Sun. Jan 26th, 2020

Some twisted stories of the southern seas

When the circumnavigation of the Earth Louis Antoine de Bougainville concluded in 1769 and Captain Cook in 1771, the Europe they arrived at was not only that of the Enlightenment, but also that of the incipient Industrial Revolution and prelude to the French Revolution. It spread like wildfire the good news that in the southern seas there was an archipelago that was a true earthly paradise since there was no need to work in it, because there was plenty of fruit, fishing and hunting, women did not cover their breasts and free love was practiced as if such a thing.

The Polynesia it soon became a imaginary country that burned the libido of not very repressed Europeans. While Diderot turned the matter around and Rousseau speculated on the good savage, brothels were opened in Paris and London that offered their clients the chance to taste the charms of a Polynesian stone cardboard. There were flowers everywhere, small waterfalls and girls, supposedly with Polynesian features, who only wore a grass skirt. Of course, there were also barefoot youth dressed in some striking pareo.

A Polynesia of pure fiction

Cook and De Bougainville's books recounting their exploits were sold as donuts, as were half-naked prints native to the South Seas. But while Europe entertained itself with lascivious thoughts, Polynesians died like flies because of the venereal diseases that European sailors brought to their shores in their ships. But in Europe that was no more than an easy nuisance to ignore, and the demand for literature based on the people of the South Seas produced a barrage of writings that offered readers a Polynesia of pure fiction.

The aboriginal Australians, on the other hand, were given an antithetical treatment. Far from praising or even trying to understand their customs and culture, they were labeled as cannibals, ugly, primitive, violent, dirty, evil … The collective aversion that was created towards them served to appease the bad conscience of the settlers they occupied their lands by force, as well as that of the Mandamases in London who ordered such a merciless invasion.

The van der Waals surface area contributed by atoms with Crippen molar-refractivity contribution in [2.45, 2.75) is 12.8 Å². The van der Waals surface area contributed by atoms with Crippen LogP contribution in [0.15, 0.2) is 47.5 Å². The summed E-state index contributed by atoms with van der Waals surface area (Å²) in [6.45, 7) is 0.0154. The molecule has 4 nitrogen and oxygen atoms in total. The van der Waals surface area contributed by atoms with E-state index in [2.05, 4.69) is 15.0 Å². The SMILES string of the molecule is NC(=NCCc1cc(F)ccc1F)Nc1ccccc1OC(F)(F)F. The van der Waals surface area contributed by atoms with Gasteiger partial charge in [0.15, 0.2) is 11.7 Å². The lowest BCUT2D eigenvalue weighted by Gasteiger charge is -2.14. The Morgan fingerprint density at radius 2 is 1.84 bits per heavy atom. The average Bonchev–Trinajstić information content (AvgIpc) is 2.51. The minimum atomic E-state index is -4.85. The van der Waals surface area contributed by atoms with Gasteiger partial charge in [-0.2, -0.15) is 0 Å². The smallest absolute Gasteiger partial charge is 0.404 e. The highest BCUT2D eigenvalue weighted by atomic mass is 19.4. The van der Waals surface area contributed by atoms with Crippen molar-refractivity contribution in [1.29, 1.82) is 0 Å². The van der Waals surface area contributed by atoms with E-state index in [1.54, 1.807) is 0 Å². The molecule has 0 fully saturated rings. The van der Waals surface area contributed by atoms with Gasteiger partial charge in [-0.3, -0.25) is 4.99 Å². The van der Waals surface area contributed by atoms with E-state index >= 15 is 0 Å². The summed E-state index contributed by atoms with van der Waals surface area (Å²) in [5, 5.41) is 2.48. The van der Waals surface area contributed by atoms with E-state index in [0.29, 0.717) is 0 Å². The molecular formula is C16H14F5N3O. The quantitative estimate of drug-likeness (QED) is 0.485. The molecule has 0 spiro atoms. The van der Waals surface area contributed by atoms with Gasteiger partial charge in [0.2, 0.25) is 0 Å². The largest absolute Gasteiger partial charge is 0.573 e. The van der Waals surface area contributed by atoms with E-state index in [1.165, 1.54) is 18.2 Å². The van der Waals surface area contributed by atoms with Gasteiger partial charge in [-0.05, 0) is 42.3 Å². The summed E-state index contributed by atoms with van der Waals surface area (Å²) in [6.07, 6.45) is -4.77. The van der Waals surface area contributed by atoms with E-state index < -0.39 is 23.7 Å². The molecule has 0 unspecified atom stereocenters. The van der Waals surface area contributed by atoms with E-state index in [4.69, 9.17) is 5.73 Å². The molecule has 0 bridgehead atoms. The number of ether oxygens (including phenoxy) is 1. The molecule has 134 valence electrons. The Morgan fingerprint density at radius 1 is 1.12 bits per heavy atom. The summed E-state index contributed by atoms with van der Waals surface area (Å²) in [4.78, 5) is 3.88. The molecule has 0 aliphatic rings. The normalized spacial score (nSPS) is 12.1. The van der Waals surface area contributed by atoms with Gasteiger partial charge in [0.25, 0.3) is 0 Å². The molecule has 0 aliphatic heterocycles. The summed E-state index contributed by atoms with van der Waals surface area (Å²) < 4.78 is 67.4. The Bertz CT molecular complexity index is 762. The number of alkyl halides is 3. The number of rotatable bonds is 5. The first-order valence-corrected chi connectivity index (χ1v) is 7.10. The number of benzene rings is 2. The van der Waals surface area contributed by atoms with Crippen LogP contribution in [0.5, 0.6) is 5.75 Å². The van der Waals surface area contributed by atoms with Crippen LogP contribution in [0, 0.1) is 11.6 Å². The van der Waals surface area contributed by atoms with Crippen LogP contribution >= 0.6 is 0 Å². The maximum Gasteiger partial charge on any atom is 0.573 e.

Soon a buoyant market was opened for novels based on stories (real or invented) of shipwrecked people who come to the mainland only to suffer spooky torture before dying atrociously at the hands of a tribe of 'savages', especially if it was a helpless young woman With the skin whiter than snow. Even when these stories were based on real cases, in the version that English readers read of the supposed facts, there used to be no more truth than the name of the castaway, although sometimes it was precisely this one who fabled the most.

The Badtjala tribe

In 1836, a ship that had sailed from Sydney bound for Singapore sank 200 miles off the northeast coast of Australia. The captain's wife, Eliza Fraser, was taken by the waves to an island inhabited by aboriginals of the Badtjala tribe, in whose company she spent six weeks before being rescued by an escaped prisoner. This story, that is, the versions published in the press of the metropolis, captivated the imagination of millions of readers.

Upon his return to England in 1837, Widow Mrs. de Fraser was introduced to the Mayor of London, Thomas Kelly, who by chance owned a small publishing house. Seeing a top-notch business opportunity, Mr. Kelly commissioned John Curtis, a journalist from The times, who wrote a version of the story full of cannibalism, torture, rape and all the essential ingredients to ensure it was a bestseller.

Nobody was interested in the true stories of shipwrecked people who did live with the aborigines for some time and then praised their kindness and culture. Some of these stories were not published until the end of the last century, almost of estranjis. Something similar has happened with the Indians and the Inuit of the United States and Canada, where a few lies of colonialism also survive.

P.S. From shortly after the publication of the book by Curtis and until today, the island to which it was carried by the waves Eliza Fraser bears his name, Fraser Island. Australian Literature Nobel laureate Patrick White wrote a novel based on his story, A border of leaves (1976).

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